In the News

In the News



Whiteman becomes Senate majority leader

Sunday, November 11, 2001

LAST Friday Senator Burchell Whiteman, the minister of education, youth and culture, assumed the position of leader of government business in the upper house.

He literally moved into the seat vacated by his predecessor, Maxine Henry-Wilson, who left her position in the senate, after a decade there, to concentrate on political matters as general secretary of the People's National Party and a candidate in the next general elections.

During Friday's sitting of the senate, Floyd Morris, newly appointed state minister for labour and social security moved to a front row seat from his customary position on the third row.

"With everything else that I have got to face, it is a challenge. My colleague, Maxine Henry-Wilson set a very high standard. And, obviously, I have learnt a lot from her and hope to use what I have learnt to ensure that the efficiency of the senate is preserved," Whiteman told the Sunday Observer.
He noted that he wanted to preserve the tone of "reasonable camaraderie and goodwill" in the upper chamber and evade getting into too much "acrimonious debates".

But he indicated that he was "a little anxious" that the legislative agenda in the senate was lengthening and wanted to expedite the passage of legislation, but allowing proper time, due process, and the proper deliberation of issues.

"I think we need to step up the pace a little bit, and I am going to seek to do that," Whiteman said.

"I have a good working relationship with senator (Oswald) Harding (leader of Opposition business), not only from our days in the senate, but from before that. And I think that will be good for the work in the senate," Whiteman added.

Whiteman's colleagues from both sides of the upper house expressed support for his appointment.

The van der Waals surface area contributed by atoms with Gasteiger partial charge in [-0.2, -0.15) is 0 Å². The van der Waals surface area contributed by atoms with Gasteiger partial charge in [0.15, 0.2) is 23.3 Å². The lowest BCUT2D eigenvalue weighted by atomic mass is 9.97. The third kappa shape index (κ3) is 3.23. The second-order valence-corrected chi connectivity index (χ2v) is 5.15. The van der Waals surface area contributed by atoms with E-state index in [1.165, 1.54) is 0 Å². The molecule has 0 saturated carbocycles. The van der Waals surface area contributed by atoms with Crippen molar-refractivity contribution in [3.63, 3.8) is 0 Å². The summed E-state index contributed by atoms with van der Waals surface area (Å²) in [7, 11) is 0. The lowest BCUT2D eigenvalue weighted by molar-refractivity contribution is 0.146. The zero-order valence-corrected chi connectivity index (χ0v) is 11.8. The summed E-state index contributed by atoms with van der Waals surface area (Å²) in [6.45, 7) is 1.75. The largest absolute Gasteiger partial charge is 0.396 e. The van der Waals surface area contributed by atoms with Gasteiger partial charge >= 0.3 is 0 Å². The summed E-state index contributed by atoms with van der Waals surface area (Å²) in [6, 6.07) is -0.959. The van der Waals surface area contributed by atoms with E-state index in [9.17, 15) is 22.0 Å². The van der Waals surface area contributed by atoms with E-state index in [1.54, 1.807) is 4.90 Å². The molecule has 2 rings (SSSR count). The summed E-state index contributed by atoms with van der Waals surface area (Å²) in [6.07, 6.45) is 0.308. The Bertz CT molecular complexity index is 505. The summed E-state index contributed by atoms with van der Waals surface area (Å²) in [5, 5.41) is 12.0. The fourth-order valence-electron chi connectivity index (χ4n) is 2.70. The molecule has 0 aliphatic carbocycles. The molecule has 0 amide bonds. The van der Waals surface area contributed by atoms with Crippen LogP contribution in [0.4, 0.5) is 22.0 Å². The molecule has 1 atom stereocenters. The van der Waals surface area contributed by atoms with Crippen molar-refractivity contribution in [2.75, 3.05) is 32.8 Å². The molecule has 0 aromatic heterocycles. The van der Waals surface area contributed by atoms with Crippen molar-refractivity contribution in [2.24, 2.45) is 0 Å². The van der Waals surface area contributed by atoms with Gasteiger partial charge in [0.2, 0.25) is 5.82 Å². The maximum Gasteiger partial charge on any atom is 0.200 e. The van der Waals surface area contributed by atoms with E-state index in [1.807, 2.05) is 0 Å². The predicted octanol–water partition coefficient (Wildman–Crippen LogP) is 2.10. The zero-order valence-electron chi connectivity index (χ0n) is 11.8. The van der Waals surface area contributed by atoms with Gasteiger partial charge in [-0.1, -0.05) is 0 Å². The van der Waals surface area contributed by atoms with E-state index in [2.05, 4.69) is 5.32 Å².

Oswald Harding, minority Leader: "Mr Whiteman, of course, has been a minister in the other house and he has had the exposure in the senate. So we expect that he will perform very well. And he will have the co-operation of the Opposition.

"Of course I hope that he will be strong and tough enough to deal with his colleague ministers in another place (the House of Representatives), because they get very annoyed when we stop bills and turn them back.

"That is our function. This senate has been doing exactly what we were set there to do. And as long as he has the courage to stop debates when it is necessary, we won't have a problem."

Attorney General A J Nicholson: "Senator Whiteman is an urbane and knowledgeable public servant, coming as he does from the teaching profession and having himself come out of a family that has dealt with education for a long time during the past century. (He) is a fit and proper person to be the leader of the senate."

Government senator Aloun Assamba: "So far I see he is very organised in terms of making sure that we get the papers so that we know before hand what we are going to be dealing with.

"Whenever anybody starts something new it will take a little time for them to get comfortable in the role, but, so far, I think he is doing well."

Opposition senator, Anthony Johnson: "He certainly has a lot of experience in legislative matters and being a former teacher and a person who deals with a very large ministry he has a lot of experience. So he would certainly expect him to display equanimity and a knowledge of the wide ranging bills that come before us.

"(We expect him to) maintain the tradition (of) successive administrations -- using the senate as a chamber of review and using the opportunity for this second passage of bills through this house to improve them and give the Jamaican citizenry a better legislative architecture."